October marks Black History Month in the UK, a time to celebrate and reflect on the achievements and contributions of the Black community. This year the spotlight’s on amplifying the voices and achievements of Black women.
We’re taking it to the grassroots and looking at the vital work of non-profits led by Black women! Learn about 4 women leading organisations that support and empower people who are unemployed in Birmingham, empower women, young people, migrants and refugees, and people who are unemployed. These women’ stories showcase the power of local non-profits and the Black women leading them.
Harriet Boamah, a former youth worker, has been leading F.U.S.E. Youth Project in Barnet since its inception in 2019. Harriet grew up on a housing estate in the local area and is now giving back to the community that supported her and her family when she was younger.
F.U.S.E. Youth Project is a community program engaging young people in activities that promote wellbeing and teaching life skills such as cooking, arts and crafts, and more!
Under Harriet’s leadership, FUSE has been three times nominated and received the Voluntary Group of the Year Award from The Barnet Group!
I have always been passionate about working on housing estates and believe that youth clubs are special places for children and young people to make new friends, speak with trusted adults, and feel a part of their community
Harriet won runner-up in the Barnet Inspiration All Young Women’s Award category and was featured in the BBC’s Panorama during the pandemic. She was also a speaker for Future of London at their conference on people, place, and community.
Her dedication to making the world a better place for young people has drawn attention from other organisations. In addition to FUSE, she is now also a trustee and a board director for two other youth organisations!
Donate to FUSE or support them through ActionFunder!
After a career as a corporate IT trainer and a journalist for the BBC, Patricia switched careers to work in community outreach starting with the opening of Birmingham’s first Trussell Trust food bank!
Patricia has been leading Suited for Success from its debut as a pilot project in 2015.
Suited for Success is on a mission to tackle unemployment in Birmingham by providing free interview coaching, clothing and preparation. Their work has a focus on people experiencing significant barriers to gaining employment, including the homeless, ex-forces, back to work mums, ex-offenders, young people, 16–29 years olds, and BAME communities.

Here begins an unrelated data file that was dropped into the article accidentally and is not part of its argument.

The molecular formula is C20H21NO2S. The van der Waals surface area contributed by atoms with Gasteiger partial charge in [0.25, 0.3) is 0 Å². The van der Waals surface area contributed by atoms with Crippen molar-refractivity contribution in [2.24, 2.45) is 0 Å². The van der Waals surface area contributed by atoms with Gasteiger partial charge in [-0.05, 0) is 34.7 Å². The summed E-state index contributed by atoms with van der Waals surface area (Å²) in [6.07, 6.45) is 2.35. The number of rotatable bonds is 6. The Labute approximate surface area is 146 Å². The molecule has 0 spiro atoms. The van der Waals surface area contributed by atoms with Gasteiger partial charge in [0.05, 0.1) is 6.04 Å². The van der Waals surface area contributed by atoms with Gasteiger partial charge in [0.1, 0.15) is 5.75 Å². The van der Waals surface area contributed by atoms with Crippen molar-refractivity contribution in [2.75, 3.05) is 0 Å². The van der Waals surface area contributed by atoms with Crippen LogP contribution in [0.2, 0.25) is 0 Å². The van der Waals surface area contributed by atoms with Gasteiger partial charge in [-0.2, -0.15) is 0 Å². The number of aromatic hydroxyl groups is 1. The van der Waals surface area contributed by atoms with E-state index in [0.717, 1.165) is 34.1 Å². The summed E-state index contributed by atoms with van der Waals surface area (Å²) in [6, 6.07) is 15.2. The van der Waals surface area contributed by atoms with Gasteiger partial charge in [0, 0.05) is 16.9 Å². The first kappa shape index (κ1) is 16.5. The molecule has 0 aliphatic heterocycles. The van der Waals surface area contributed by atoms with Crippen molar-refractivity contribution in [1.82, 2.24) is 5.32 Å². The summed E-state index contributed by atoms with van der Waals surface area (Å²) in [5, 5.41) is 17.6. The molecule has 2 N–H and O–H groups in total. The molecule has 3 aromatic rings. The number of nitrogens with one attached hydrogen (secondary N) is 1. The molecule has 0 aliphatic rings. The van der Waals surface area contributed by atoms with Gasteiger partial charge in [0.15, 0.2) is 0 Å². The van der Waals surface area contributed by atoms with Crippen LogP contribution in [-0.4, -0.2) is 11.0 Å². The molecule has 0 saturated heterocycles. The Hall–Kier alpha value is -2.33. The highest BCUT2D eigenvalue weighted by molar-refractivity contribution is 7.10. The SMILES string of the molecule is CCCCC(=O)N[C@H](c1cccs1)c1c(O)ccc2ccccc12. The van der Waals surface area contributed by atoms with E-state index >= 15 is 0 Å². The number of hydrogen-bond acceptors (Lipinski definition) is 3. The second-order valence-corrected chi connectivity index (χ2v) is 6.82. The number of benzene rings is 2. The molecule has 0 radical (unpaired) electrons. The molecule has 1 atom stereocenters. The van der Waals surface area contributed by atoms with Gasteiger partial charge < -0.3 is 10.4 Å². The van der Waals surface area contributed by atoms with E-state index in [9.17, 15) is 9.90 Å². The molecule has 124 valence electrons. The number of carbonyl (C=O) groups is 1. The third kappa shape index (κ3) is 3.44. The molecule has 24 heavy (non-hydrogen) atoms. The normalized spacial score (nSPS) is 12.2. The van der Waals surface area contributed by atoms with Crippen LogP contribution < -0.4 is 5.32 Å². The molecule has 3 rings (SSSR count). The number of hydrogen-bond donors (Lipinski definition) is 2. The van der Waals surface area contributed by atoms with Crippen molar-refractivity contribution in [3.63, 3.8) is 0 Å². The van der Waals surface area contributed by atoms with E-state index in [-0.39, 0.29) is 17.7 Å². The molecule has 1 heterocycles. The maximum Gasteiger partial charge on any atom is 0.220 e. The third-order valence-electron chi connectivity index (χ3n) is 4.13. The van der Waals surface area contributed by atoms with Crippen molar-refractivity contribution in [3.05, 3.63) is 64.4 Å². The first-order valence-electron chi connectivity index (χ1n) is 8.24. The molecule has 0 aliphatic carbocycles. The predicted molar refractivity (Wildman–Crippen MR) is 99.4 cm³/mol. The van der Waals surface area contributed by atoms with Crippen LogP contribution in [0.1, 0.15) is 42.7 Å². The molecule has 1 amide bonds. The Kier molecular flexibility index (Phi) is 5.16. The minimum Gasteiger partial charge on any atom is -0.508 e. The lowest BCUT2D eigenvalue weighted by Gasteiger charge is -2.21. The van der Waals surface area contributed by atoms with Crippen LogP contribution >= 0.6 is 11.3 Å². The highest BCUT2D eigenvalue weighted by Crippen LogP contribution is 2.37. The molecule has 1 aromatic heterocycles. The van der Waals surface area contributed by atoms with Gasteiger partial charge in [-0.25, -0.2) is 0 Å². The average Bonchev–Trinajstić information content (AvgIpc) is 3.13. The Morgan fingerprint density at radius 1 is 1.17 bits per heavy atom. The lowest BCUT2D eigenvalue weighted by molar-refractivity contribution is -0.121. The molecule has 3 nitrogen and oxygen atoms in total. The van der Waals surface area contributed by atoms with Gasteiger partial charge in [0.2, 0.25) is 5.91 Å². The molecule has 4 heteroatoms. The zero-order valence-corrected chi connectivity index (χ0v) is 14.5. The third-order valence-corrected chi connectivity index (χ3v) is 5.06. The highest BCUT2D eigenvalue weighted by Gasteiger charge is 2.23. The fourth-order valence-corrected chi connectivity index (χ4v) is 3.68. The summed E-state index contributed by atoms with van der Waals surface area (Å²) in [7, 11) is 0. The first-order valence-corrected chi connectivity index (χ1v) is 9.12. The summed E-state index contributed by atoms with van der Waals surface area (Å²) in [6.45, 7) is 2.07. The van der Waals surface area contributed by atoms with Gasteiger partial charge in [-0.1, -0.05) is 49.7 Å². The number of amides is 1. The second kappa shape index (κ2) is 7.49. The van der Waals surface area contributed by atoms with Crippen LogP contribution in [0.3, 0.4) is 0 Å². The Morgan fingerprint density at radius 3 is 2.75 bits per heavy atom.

Her passion for community outreach has led her to be a powerful voice for social justice. Alongside Suited for Success, she is using her knowledge to support other organisations to set-up job clubs and employability projects in their local communities.
Patricia recently received the ‘Points of Light’ reward and recognition.
Siobhan Harper-Nunes is working to uplift her community and our planet through grassroots organising. In 2006, she founded Shakti Women in the Community, after spotting “the lack of women in the typical business networks and especially women of colour”.
Shakti Women in the Community is “an organisation dedicated to continuous personal and professional development of women and girls”. The organisation provides business and professional support along with activities such as meditation, creative writing, dance and drama. Their Girls Club is growing the next generation of leaders.
The success of Shakti Women? Sorority.
The reason Shakti works is because it’s not all about me, it’s the sorority of women on the board, who volunteer or who lead our CPD training. We’re a team.
Through her diverse community roles, Siobhan is on a mission to create positive change by investing her time and energy in women’s empowerment, racial justice, and environmental sustainability. Siobhan also serves as Green Party membership officer.
Born in Zimbabwe, Councillor Faith Gakanje-Ajala worked worked as a community development officer and an activist in Zimbabwe. She founded the African Women’s Empowerment Forum in the UK after migrating from Zimbabwe as a political refugee in 2002.
African Women Empower Forum UK (AWEF) is on a mission to further the wellbeing, voices and influence of African Women migrants, refugees and asylum seekers. The charity advocates for women (on issues such as gender equality and discrimination) to influence policy change, and empowers women to use their voices to speak out.
Through her work with AWEF and as a Labour councillor, Faith champions migrant women and families. She led national campaigns against migrant family separations and women in detention. Her work uplifting migrant women has won her several awards in recent years.
Faith’s journey from refugee to award-winning community leader is one to watch!
Making change happen
These women are the driving forces behind impactful community programs uplifting youth, people who are unemployed, women, and migrants. Their tireless dedication exemplifies the kind of positive change that can be achieved through local activism led by passionate individuals. More funding and support needs to go towards Black-led, community-focused organisations like these.
The future will be shaped by those daring to make a difference today – people like Harriet, Siobhan, Patricia and Faith.